PM dishes up $1 million in prizes
The most lucrative prize for science ever offered in New Zealand has been created with the Prime minister’s Science Prize offering to a scientist or team working on groundbreaking research in New Zealand.
The suite of prizes unveiled by the Prime Minister at Plant & Food Research total $1 million and also reward an emerging scientist, a science teacher, a secondary school student and a person with a scientific background pursuing science media communication. Victoria University’s John Watt, the winner of the MacDiarmid Young Scientist of the Year award sees himself also become the first recipient of the MacDiarmid Emerging Scientist prize, which comes with $150,000.
Of particular interest to journalists and their editors will be the $150,000 science media communication prize which will “support the recipient to carry out a programme of activities to further their understanding of the media communication sector and to develop skills that will make them an effective science media communicator in the future”.
The prize seemed designed to upskill a scientist to become a good science communicator capable of engaging actively with the media and seems like a good opportunity for a scientist to team up with media organisations to co-develop science coverage, In that respect, it is potentially a big boost for science in the media. Full details here.
The future of the science system
The Ministry of Research, Science and Technology has called for feedback on its priorities for science and technology in New Zealand which outlines everything from the investment structure in science to the priority areas of research.
There’s a fairly tight turn-around for feedback with a November 18 deadline for submissions. According to the schedule published in the document, plans for a revised investment structure in Vote RS&T will be presented to Cabinet in January.
Folic acid research shows low risk
New Research from Britain’s Food Standards Agency has backed up claims from local experts that folic acid fortification of bread does not pose a substantial cancer risk.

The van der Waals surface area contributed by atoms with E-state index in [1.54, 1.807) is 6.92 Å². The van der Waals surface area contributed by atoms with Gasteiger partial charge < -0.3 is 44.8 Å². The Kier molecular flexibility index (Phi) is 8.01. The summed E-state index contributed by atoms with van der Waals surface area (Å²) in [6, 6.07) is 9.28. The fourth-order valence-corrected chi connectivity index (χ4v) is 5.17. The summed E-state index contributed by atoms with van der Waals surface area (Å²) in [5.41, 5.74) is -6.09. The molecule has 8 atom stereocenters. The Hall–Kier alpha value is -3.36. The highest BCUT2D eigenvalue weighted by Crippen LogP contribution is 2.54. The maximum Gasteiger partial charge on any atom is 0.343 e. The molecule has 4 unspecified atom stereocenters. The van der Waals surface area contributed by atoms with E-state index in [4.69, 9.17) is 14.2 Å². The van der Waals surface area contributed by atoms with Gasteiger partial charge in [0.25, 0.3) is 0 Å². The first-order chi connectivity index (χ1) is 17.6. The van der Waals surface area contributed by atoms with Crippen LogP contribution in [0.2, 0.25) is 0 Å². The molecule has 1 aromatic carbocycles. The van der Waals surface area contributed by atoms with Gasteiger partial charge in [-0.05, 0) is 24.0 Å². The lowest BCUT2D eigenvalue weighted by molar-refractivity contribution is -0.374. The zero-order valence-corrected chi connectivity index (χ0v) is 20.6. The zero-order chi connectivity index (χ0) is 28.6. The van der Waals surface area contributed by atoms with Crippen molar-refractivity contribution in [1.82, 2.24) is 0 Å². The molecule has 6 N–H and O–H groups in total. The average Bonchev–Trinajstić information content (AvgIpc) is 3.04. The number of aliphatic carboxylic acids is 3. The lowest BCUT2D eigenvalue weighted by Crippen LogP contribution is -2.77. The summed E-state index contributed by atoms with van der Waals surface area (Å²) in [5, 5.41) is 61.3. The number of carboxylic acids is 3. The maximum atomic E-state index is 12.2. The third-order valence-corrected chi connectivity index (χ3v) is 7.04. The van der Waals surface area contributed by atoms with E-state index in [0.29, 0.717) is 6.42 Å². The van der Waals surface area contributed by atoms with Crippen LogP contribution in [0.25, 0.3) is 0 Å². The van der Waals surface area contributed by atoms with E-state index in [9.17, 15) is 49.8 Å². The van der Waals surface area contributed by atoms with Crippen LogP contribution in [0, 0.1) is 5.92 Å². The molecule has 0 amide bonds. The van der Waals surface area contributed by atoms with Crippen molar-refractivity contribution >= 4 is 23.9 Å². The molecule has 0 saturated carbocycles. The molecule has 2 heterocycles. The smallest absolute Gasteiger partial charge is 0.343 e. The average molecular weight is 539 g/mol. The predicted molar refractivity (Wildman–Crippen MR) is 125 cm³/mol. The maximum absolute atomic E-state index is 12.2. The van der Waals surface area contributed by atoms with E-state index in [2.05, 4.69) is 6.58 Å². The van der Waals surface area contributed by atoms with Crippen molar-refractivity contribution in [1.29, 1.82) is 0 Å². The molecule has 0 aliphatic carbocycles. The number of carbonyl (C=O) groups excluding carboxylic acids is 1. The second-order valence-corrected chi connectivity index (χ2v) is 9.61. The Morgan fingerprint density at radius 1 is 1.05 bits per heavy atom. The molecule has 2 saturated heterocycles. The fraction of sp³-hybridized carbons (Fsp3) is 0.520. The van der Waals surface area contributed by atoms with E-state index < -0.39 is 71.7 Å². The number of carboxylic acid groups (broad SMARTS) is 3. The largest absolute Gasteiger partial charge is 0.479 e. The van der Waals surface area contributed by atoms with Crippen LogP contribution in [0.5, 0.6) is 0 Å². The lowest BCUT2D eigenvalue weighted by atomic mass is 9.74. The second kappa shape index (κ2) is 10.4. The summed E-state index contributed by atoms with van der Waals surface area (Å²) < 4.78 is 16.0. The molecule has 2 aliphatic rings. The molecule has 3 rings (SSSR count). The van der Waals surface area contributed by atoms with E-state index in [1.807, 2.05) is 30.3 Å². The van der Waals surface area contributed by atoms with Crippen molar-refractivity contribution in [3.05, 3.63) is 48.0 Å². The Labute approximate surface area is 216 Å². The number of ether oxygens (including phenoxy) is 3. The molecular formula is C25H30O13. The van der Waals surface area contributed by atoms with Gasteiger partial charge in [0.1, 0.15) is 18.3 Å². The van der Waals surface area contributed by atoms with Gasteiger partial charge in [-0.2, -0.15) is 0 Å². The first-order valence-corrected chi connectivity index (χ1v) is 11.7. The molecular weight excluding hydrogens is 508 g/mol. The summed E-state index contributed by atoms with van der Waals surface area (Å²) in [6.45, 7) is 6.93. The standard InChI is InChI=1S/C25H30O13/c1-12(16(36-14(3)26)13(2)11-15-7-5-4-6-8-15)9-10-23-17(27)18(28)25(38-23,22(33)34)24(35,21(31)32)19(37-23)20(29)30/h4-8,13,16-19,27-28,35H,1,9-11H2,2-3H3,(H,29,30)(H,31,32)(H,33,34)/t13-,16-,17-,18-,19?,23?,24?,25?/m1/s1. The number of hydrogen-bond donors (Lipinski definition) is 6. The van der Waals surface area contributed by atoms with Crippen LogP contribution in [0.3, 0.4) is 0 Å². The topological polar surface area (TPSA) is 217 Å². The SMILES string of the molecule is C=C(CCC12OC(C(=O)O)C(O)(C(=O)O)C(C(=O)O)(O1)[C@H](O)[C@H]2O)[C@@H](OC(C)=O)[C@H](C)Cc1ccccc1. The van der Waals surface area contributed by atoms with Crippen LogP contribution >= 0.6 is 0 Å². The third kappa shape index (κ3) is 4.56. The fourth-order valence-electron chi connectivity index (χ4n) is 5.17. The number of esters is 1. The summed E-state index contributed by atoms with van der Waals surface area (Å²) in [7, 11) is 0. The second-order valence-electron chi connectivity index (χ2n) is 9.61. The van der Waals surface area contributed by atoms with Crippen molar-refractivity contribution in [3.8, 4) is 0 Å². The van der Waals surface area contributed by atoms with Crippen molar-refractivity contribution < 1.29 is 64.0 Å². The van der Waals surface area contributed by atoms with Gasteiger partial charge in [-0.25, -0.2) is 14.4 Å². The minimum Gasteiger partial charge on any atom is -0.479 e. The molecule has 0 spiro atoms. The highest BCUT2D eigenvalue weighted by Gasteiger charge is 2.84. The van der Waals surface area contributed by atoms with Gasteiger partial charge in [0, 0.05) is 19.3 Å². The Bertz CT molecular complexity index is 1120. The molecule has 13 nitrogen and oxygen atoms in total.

The agency found: “The new evidence does not provide a substantial basis to change [the] previous recommendation for the introduction of mandatory fortification” of bread flour.”
As the Herald points out today, the paper, which follows research highlighted by the University of Otago’s Dr Murray Skeaff during the height of the folic acid debate, brings into question the Government’s decision to defer its folate fortification plan to 2012.
Australia went ahead with mandatory fortification of bread with folate last month and this month bakers here were instructed to add iodised salt to bread.
Meanwhile, John Forman, executive director of the New Zealand Organisation for Rare Disorders is progressing with a Broadcasting Standards Authority complaint against TVNZ for its coverage of the folate issue. TVNZ’s complaints committee has already investigate the claims. Its conclusion: “The Complaints Committee has not identified any breach of the relevant standards and accordingly declines to uphold your complaint”.
Three ‘R’s approach draws fire
Writes Gordon Campbell in a Scoop column: “This is penny pinching and political rhetoric, at the expense of our children and their future. The money at stake – $10 million – is a fraction of the amount that the government is planning to spend on the Rugby World Cup.”
And Russell Brown of Publicaddress: “Here’s an irony: in the same month that it becomes clear that educational funding will be diverted from arts and sciences into the narrow curriculum embodied in the government’s national standards policy, we can read a major report that doesn’t merely criticise the British government’s adventure down that path as damn it to hell.”